From Comics to Cartoons

 

Watching Winsor McCay’s animations, Gertie the Dinosaur and How a Mosquito Operate, unless I had been told I wouldn’t have guessed it was done by the same author as Little Nemo in Slumberland. But watching them alone I would have guessed they were done by someone either super interested in writing a comic strip or a previous author. These animations came off to me as ideas someone thought would look better on screen than on paper.

Some of the physical gags and the repeated action sequences worked well enough given the time period as a cartoon but honestly I think I would have preferred to see them on paper. Seeing the mosquito fly his way through panels and into the mans house would have opened up some possibilities that the limited animation techniques of his time. The dastardly mosquito following his unsuspecting prey across a few panels and then slipping through the window, the kind of things a comic strip could have done stylistically! Add more to the scenery and even to the main characters.

I’m sure the case can be made for any movie/cartoon then, “well just put it on paper and you can do whatever you can do with a pen!” That I’m not trying to say but in this case, given the basic story line and character, a “SLAP” as the man hits his face instead of the mosquito or seeing the sound of his wings flying around (not sure what sound a mosquitos wings make but I would if it were just a small note in a panel).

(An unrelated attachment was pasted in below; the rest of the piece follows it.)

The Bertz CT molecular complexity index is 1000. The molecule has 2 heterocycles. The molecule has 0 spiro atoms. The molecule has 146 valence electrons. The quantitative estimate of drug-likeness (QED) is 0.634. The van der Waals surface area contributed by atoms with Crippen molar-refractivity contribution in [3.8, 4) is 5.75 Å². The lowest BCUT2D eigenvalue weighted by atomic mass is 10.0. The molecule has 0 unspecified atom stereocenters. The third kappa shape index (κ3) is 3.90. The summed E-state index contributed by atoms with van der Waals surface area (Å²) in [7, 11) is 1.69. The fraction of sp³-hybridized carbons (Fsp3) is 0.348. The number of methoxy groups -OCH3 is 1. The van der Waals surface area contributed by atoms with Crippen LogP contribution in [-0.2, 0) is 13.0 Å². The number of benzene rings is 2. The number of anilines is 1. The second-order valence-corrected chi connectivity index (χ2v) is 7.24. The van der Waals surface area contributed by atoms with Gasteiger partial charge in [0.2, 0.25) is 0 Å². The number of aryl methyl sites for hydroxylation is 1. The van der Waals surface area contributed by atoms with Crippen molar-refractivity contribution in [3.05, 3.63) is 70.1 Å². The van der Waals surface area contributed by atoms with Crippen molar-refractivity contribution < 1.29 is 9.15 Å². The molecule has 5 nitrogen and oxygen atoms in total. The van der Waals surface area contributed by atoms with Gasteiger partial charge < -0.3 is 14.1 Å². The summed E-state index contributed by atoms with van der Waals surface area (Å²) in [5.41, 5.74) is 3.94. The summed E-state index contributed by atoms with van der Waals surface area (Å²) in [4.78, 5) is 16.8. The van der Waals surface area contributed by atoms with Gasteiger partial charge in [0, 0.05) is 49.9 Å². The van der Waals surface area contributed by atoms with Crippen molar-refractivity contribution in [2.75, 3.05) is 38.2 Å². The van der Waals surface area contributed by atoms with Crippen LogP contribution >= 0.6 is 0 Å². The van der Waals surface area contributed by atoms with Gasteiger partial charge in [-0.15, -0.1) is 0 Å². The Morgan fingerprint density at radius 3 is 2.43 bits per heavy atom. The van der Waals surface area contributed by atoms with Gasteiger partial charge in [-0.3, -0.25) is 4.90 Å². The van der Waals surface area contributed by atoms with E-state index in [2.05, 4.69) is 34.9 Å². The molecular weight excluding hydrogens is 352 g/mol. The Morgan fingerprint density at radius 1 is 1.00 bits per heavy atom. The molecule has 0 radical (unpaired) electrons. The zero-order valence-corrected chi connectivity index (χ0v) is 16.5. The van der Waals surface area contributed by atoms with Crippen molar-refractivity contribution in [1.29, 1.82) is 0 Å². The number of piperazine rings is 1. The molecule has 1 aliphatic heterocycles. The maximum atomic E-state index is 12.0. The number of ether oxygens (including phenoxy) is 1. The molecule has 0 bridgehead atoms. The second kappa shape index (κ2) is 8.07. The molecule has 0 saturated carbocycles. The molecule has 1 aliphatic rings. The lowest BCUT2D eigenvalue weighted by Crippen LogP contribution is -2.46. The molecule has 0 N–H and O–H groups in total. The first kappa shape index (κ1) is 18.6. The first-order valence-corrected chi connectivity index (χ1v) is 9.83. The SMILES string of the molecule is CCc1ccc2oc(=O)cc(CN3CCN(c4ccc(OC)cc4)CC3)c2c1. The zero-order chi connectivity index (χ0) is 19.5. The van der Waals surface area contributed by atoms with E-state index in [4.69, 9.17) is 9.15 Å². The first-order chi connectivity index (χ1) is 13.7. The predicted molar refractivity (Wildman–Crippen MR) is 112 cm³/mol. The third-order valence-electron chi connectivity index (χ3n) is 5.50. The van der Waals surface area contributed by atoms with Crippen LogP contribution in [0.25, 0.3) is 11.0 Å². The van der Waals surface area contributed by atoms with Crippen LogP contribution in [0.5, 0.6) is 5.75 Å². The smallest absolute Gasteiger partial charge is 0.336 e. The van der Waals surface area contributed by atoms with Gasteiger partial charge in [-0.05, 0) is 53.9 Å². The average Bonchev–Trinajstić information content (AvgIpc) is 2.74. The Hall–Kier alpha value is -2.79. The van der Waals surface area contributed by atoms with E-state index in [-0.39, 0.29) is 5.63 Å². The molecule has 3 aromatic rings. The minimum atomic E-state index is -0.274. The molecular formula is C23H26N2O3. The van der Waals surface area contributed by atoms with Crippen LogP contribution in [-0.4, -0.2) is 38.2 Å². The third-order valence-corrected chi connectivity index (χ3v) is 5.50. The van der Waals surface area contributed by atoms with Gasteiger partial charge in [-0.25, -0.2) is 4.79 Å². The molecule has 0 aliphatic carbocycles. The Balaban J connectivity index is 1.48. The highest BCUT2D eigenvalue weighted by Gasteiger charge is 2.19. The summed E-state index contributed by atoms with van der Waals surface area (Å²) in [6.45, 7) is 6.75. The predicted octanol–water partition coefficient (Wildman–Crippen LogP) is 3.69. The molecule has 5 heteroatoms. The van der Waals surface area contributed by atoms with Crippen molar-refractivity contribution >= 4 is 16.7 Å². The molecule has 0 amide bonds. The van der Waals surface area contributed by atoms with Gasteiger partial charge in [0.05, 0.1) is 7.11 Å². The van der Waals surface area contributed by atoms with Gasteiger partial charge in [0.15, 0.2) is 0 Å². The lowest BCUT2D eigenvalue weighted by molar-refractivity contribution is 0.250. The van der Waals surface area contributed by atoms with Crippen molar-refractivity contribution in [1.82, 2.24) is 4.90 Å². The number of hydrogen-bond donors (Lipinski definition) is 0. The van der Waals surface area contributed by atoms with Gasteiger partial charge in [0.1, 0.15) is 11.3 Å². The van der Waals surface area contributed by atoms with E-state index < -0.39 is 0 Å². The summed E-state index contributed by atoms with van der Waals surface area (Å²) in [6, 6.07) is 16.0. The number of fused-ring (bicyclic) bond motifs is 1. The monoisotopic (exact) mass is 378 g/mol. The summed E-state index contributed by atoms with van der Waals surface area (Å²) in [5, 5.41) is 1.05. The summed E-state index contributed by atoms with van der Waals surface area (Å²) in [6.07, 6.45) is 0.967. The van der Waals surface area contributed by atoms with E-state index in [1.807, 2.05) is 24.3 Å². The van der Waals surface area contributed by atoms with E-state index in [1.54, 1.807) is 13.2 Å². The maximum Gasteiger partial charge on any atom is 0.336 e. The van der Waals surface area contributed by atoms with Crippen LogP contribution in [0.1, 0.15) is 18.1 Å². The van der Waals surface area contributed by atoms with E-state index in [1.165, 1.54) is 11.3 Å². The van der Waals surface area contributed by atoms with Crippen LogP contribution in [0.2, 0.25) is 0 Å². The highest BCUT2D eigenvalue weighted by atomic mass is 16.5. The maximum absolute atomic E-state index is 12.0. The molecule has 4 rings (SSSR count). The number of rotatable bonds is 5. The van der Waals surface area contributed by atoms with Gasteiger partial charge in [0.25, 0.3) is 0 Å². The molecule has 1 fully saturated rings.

The animated short is quite creepy and fascinating to watch but the comic hints I see throughout it make me truly think that as a written out on paper comic strip would have helped this particular story but I don’t think I feel the same way about a lot of other cartoons/animations I’ve read or other comics for that matter! I could wonder about each one until I’m blue in the face but I do think its an interesting question to raise, perks to a comic format or animated one?

  2 comments for “From Comics to Cartoons

  1. dtarkent
    September 7, 2015 at 1:23 pm

    It’s always a possibility that these ideas were constructed by thinking “yes this will look much better animated and drawn.” But you also have to think about some of the backstory to them. Gertie was a bet that McCay could make a moving picture through drawing, so there is a possibility that Gertie never even was thought to have been a comic in itself. If McCay had been able to take the time and flesh out Gertie into a graphic novel (with story and more characters) rather than a possible Vaudeville show, then perhaps it could have worked as a stand alone comic!

  2. September 27, 2015 at 7:31 pm

    For what it’s worth, McCay did do this idea first as a comic: https://upload.wikimedia.org/wikipedia/commons/b/b1/Winsor_McCay_-Dream_of_the_Rarebit_Fiend%281909-06-05%29.jpg

    I do see what you’re saying, amille22, about the greater possibilities a comic could afford, but in this case, I think the animation is much better. It’s just a lot creepier without the running commentary from the mosquito.

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